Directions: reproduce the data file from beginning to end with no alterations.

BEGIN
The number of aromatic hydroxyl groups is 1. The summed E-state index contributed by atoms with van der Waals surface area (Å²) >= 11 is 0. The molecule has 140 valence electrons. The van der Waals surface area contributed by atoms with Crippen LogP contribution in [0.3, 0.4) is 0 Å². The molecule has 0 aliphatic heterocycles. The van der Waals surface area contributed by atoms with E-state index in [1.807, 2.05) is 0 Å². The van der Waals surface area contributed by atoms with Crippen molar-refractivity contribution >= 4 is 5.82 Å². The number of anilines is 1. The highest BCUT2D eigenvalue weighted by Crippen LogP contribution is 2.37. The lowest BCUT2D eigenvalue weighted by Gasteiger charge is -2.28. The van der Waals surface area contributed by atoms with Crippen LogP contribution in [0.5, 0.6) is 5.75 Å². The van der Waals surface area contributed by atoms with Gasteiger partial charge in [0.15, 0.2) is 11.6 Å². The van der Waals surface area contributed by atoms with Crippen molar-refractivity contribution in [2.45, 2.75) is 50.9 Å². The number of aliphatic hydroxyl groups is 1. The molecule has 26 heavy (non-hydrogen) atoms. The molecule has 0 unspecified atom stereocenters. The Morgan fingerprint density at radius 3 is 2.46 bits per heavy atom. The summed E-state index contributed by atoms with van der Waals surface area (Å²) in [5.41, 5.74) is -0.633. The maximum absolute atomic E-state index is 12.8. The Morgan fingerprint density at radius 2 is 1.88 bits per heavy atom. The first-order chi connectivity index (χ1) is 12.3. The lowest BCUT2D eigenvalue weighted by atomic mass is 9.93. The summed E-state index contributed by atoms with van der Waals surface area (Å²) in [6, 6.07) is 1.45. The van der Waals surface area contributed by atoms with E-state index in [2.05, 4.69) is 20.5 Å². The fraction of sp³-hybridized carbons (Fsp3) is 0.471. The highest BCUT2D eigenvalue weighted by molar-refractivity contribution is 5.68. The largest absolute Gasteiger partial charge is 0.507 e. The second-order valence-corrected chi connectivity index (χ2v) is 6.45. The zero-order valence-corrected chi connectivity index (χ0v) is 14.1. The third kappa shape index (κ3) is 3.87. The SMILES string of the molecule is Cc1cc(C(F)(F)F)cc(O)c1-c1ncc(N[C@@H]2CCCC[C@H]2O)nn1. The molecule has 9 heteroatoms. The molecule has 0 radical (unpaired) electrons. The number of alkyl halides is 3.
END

The number of aromatic hydroxyl groups is 1. The summed E-state index contributed by atoms with van der Waals surface area (Å²) >= 11 is 0. The molecule has 140 valence electrons. The van der Waals surface area contributed by atoms with Crippen LogP contribution in [0.3, 0.4) is 0 Å². The molecule has 0 aliphatic heterocycles. The van der Waals surface area contributed by atoms with E-state index in [1.807, 2.05) is 0 Å². The van der Waals surface area contributed by atoms with Crippen molar-refractivity contribution >= 4 is 5.82 Å². The number of anilines is 1. The highest BCUT2D eigenvalue weighted by Crippen LogP contribution is 2.37. The lowest BCUT2D eigenvalue weighted by Gasteiger charge is -2.28. The van der Waals surface area contributed by atoms with Crippen LogP contribution in [0.5, 0.6) is 5.75 Å². The van der Waals surface area contributed by atoms with Gasteiger partial charge in [0.15, 0.2) is 11.6 Å². The van der Waals surface area contributed by atoms with Crippen molar-refractivity contribution in [2.45, 2.75) is 50.9 Å². The number of aliphatic hydroxyl groups is 1. The molecule has 26 heavy (non-hydrogen) atoms. The molecule has 0 unspecified atom stereocenters. The Morgan fingerprint density at radius 3 is 2.46 bits per heavy atom. The summed E-state index contributed by atoms with van der Waals surface area (Å²) in [5.41, 5.74) is -0.633. The maximum absolute atomic E-state index is 12.8. The Morgan fingerprint density at radius 2 is 1.88 bits per heavy atom. The first-order chi connectivity index (χ1) is 12.3. The lowest BCUT2D eigenvalue weighted by atomic mass is 9.93. The summed E-state index contributed by atoms with van der Waals surface area (Å²) in [6, 6.07) is 1.45. The van der Waals surface area contributed by atoms with E-state index in [2.05, 4.69) is 20.5 Å². The fraction of sp³-hybridized carbons (Fsp3) is 0.471. The highest BCUT2D eigenvalue weighted by molar-refractivity contribution is 5.68. The largest absolute Gasteiger partial charge is 0.507 e. The second-order valence-corrected chi connectivity index (χ2v) is 6.45. The zero-order valence-corrected chi connectivity index (χ0v) is 14.1. The third kappa shape index (κ3) is 3.87. The SMILES string of the molecule is Cc1cc(C(F)(F)F)cc(O)c1-c1ncc(N[C@@H]2CCCC[C@H]2O)nn1. The molecule has 9 heteroatoms. The molecule has 0 radical (unpaired) electrons. The number of alkyl halides is 3.